• 5. 1. A basic exercise in mindfulnessGet in a comfortable position in your chair.Sit upright with your feet flat on the floor, your arms and legs uncrossed, and your hands resting in your lap,palms up or down, whichever is more comfortable.•Allow your eyes to close gently [pause 10 seconds].•Get in touch with the physical sensations in your body, especially the sensations of touch or pressure whereyour body makes contact with the chair or floor [pause 10 seconds].•It is okay for your mind to wander away to thoughts, worries, images, bodily sensations, or feelings. Noticethese thoughts and feelings and acknowledge their presence. Just observe passively the flow of your thoughts,one after another, without trying to figure out their meaning or their relationship to one another. There isnothing to be fixed. Simply allow your experience to be your experience. [pause 15 seconds].•Now, please imagine sitting next to a stream [pause 10 seconds]. As you gaze at the stream, you notice anumber of leaves on the surface of the water. Keep looking at the leaves and watch them slowly driftdownstream from left to right [pause 15 seconds].• Now, when thoughts come along into your mind, put each one on a leaf, and observe as each leaf comes closer to you. Then watch it slowly moving away from you, eventually drifting out of sight. Return to gazing at the stream, waiting for the next leaf to float by with a new thought [pause 10 seconds].• If one comes along, again, watch it come closer to you and then let it drift out of sight. Think whatever thoughts you think and allow them to flow freely on each leaf, one by one. Imagine your thoughts floating by like leaves down a stream [pause 15 seconds].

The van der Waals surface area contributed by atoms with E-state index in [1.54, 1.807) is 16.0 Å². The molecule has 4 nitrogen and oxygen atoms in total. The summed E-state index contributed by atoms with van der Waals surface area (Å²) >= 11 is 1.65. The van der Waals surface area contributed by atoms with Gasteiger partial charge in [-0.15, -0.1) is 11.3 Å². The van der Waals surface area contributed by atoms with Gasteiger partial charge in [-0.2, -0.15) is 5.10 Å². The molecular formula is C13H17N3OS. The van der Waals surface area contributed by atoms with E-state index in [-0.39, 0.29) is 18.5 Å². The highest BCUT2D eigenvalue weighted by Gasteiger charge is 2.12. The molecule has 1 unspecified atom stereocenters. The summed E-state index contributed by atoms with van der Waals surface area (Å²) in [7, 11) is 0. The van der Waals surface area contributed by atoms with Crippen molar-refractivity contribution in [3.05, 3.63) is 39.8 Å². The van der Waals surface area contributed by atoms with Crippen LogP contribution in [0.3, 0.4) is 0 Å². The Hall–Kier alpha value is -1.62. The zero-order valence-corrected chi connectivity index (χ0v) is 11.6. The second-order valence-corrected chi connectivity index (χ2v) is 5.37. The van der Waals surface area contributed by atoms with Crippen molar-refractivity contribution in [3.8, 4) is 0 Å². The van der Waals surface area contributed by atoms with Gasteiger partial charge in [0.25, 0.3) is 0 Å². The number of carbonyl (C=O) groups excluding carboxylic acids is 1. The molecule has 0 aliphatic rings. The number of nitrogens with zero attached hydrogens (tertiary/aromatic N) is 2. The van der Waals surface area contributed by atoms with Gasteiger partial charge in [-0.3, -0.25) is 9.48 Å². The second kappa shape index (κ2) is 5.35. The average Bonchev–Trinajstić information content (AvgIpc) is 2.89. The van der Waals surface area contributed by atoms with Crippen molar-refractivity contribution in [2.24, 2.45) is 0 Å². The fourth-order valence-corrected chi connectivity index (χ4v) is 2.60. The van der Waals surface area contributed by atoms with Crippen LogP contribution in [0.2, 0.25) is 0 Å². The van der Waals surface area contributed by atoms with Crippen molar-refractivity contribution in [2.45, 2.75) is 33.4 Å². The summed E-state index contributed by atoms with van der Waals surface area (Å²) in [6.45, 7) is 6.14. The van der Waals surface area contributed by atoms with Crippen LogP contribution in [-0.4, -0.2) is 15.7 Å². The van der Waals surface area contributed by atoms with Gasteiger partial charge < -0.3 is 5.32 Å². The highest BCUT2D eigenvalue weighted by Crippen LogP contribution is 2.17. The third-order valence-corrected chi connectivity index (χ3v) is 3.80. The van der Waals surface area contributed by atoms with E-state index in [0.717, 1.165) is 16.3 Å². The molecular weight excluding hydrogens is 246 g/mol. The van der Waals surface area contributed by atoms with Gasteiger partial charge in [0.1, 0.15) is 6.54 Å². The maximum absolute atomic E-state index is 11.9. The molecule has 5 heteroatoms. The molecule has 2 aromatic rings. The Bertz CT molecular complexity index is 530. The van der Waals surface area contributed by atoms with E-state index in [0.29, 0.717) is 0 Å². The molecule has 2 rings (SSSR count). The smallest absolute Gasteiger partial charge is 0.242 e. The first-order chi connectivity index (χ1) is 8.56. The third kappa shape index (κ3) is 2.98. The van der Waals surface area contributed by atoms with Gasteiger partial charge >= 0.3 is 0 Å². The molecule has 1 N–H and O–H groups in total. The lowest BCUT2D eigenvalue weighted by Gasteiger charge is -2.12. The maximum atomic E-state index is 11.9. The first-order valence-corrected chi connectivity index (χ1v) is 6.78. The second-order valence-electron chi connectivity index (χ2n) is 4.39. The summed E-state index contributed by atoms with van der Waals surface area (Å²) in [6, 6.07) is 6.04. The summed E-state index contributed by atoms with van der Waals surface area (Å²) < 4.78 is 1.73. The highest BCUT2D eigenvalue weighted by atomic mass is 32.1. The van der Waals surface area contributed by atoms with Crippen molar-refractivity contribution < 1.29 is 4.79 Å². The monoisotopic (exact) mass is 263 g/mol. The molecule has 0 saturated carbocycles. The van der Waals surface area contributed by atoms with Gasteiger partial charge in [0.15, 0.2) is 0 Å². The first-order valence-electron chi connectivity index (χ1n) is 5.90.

• 6. 2. Mindfulness in your daily routineMindfulness can be practiced in any situation. Why not try it in the following:•In the shower•Brushing your teeth•Getting dressed•Going for a walk•Waiting for a train or bus•Listening to music•Doing the choresIn each situation, try the following:•Notice the detail of what’s happening. For example:•Notice the taste of toothpaste. The smell of it. The sound of running water. Notice theradio in the background. See the light reflecting in the bathroom mirror.•If your mind wanders, simply notice that, and bring your attention back to the presentmoment, and what is happening.•Notice what you can see, smell, hear, taste and feel.•Don’t try to control your thoughts, simply bring your focus back to the present moment.
  • 7. 3. Categorising contentThis exercise helps you to classify the thoughts, feelings and sensations that arise for you duringmindfulness exercises.From now on, try to classify whatever arises during mindfulness sessions into the followingcategories:•Emotions•Thoughts•Sensations•Judgment•Urges•MemoriesWhen you do this exercise, begin with the word ‘There’s...’ before classifying.For example, if you think ‘I must buy some lettuce’, then say ‘There’s thought’. If you think ‘this isstupid!’ then say ‘There’s judgment’. If you have a rising feeling of panic, ‘There’s emotion’. Ifyou notice sweaty palms, ‘there’s sensation’.